Way back in 1989, Peter Jackson released his second film, Meet the Feebles, a hardcore, gross-out puppet comedy which we decided to revisit because of a similar film being released in theatres, The Happytime Murders. And while that film is bad in all the wrong ways, Meet the Feebles is bad in all the right ones. Well, mostly the right ones.
Long before Jackson took us all to Middle-earth and won a mountain of Oscars in the process, he had a giant hippo murdering people set to a song about sodomy.
Meet the Feebles is kind of like if A Chorus Line met The Muppets in a dark, dirty alley. It’s a fly-on-the-wall, behind-the-scenes tale of a popular puppet variety show and the horrific shenanigans that go on backstage before a particularly important live performance.
Unlike The Happytime Murders, though, there isn’t a human to be found in Meet the Feebles. Every character is a puppet (though humans in costumes serve for several of the characters) and that immediately gives the movie a very distinct feel and tone. This is a world obviously influenced by Sesame Street and The Muppets, but wholly unique unto itself. It’s dark, grimy, and foul, and we’re just dropped into the middle of it with no idea what to expect.
In the beginning, though, it doesn’t seem that bad. Jackson does his best to ease the audience into things with a first act that’s not overtly disgusting or weird. Sure it’s a little disgusting and a little weird. The puppets are having sex and using dirty language but compared to similar hard R-rated comedies, Meet the Feebles is about on par at the start. That quickly changes.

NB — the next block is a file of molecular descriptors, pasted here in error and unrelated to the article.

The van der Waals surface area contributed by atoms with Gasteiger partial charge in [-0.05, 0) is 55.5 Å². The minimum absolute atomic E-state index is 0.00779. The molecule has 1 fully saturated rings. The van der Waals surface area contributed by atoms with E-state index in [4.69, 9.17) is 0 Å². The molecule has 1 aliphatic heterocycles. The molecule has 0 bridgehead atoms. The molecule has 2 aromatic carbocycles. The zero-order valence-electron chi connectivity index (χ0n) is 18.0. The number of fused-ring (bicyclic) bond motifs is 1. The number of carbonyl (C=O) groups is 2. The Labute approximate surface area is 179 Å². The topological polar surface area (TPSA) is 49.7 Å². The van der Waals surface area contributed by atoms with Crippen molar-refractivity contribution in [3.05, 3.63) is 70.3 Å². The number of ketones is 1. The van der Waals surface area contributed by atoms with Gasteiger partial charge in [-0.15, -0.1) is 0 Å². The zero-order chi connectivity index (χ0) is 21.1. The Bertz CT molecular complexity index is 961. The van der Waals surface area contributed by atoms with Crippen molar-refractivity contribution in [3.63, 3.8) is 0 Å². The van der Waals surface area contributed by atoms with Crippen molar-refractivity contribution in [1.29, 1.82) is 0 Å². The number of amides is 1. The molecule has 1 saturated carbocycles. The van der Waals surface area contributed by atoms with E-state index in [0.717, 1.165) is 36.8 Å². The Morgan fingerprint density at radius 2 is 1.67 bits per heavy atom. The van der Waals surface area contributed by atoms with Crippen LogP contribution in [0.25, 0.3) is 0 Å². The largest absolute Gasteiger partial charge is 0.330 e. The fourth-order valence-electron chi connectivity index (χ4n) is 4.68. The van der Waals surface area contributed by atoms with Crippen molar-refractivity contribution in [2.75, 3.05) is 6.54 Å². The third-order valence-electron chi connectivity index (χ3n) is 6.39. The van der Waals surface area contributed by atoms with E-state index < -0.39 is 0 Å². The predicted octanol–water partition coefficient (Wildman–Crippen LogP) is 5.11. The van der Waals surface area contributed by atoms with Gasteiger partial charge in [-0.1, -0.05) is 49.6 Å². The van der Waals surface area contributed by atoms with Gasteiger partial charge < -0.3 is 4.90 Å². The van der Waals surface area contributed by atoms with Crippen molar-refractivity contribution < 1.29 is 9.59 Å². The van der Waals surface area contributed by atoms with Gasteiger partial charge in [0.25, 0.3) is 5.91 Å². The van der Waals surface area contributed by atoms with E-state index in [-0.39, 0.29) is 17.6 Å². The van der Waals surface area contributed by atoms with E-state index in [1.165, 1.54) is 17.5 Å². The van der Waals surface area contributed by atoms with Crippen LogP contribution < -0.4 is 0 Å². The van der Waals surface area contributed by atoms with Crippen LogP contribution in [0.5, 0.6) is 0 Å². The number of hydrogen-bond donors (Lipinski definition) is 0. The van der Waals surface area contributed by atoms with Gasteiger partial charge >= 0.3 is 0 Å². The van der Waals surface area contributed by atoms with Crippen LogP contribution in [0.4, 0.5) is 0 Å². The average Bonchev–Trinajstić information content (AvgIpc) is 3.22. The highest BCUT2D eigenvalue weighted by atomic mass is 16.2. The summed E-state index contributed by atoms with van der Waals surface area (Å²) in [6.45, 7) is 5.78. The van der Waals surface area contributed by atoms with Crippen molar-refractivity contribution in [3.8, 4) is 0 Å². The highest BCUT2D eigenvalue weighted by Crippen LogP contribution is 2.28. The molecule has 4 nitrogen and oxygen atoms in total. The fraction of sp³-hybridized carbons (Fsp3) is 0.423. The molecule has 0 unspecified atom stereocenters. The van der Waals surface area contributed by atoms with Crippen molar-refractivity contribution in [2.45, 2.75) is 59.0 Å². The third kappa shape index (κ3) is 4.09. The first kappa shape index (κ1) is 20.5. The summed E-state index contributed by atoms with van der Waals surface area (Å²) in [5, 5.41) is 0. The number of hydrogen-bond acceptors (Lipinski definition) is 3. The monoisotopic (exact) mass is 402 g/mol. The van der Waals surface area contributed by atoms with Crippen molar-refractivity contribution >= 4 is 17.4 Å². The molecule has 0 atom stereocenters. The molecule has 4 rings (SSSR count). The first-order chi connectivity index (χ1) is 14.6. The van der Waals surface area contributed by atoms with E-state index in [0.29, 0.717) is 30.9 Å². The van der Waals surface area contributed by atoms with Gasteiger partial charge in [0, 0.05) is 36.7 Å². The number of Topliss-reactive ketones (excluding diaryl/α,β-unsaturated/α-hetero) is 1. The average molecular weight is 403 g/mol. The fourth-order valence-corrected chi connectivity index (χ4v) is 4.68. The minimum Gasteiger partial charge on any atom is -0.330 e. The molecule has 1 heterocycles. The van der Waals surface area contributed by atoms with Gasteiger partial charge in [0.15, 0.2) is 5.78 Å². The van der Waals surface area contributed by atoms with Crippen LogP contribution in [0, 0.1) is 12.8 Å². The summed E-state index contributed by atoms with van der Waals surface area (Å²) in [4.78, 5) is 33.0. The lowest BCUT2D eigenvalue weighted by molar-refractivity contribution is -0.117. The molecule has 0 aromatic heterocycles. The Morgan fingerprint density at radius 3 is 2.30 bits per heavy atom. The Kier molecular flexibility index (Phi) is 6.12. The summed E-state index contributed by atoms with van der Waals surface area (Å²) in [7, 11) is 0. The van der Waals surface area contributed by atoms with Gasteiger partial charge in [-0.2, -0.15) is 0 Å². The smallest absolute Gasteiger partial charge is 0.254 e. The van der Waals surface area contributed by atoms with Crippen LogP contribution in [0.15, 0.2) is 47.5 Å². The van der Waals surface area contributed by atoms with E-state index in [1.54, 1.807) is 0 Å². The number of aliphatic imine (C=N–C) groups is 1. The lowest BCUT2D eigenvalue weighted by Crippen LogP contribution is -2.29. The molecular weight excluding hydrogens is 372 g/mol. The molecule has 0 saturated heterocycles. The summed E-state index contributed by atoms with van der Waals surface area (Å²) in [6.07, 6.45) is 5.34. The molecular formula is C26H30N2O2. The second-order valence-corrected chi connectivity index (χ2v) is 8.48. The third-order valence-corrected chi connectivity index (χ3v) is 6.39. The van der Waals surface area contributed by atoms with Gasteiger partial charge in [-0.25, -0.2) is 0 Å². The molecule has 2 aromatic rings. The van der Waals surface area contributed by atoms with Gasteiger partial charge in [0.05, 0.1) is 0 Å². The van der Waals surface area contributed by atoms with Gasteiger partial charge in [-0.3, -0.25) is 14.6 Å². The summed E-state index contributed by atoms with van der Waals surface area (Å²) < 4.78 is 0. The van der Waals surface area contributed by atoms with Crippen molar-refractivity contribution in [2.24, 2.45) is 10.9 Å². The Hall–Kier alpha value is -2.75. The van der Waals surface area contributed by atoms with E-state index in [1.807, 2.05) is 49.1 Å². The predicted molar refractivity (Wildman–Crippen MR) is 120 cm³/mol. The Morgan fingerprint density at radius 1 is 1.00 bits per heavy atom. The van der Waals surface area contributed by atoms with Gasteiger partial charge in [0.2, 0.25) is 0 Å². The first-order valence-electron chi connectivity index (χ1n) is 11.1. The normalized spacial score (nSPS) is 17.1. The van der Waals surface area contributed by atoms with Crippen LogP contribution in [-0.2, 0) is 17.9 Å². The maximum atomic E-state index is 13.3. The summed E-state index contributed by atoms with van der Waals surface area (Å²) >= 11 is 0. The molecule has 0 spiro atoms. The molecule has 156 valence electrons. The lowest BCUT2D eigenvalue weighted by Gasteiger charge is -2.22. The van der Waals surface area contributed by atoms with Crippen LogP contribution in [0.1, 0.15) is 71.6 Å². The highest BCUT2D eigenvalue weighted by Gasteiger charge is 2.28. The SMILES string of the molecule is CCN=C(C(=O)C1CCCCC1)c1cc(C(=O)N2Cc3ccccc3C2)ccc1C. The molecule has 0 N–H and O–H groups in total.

Soon puppets get STDs. They get squashed. Splattered. They secrete. Urinate. Shoot pornography. Fuck. Suck. Then things get really dark when there’s attempted rape. Attempted suicide. As these things continue to pile up, the film gets more than a little uncomfortable to watch. That’s also because all this stuff is happening without a real driving story. Basically, the plot is “the show must go on in 12 hours” and from there, Jackson manically weaves his way through the characters, most of which are incredibly horny or evil. Sometimes both.
The main two characters are Robert, a hedgehog who is new to the show and trying to learn the ropes, and the star of the show, Heidi, the aforementioned hippo who is coping with issues regarding her love life. Besides those two threads acting as pseudo through lines, Feebles loves to go off on wild tangents. Some of these fit in with the backstage drama of the show (a reporter digs for dirt on the stars) while others feel completely out of left field (a drug addict graphically detailing his Vietnam horror stories). It’s almost as if Jackson and his crew had their own, very warped perception of what show business is and, through these puppets, wanted to explore every little detail of that. And if a story didn’t fit? Whatever, it’s still puppets doing weird-arse shit.
By the end, that weird-arse shit escalates with the sodomy musical number underscoring a mass shooting in the theatre. In 1989, it was probably viewed as a macabre twist meant to shock and awe. In 2018, it’s more disturbing than the entirety of the movie combined; an almost prophetic vision of modern society that feels way too real, even with puppets and singing. Obviously, that was not the intention, but it’s an unwelcome side effect that makes an already strange and disturbing film even more strange and disturbing.
Nevertheless, Meet the Feebles is one of those movies that you have to see to believe. The fact that a filmmaker so revered these days made a movie like this is stunning. But through it you see his style beginning to develop. A distinct voice beginning to be heard. And yes, it’s a bunch of disgusting puppets lampooning showbiz in gross, disconcerting ways, not all of which work. But damned if it’s not fascinating to experience.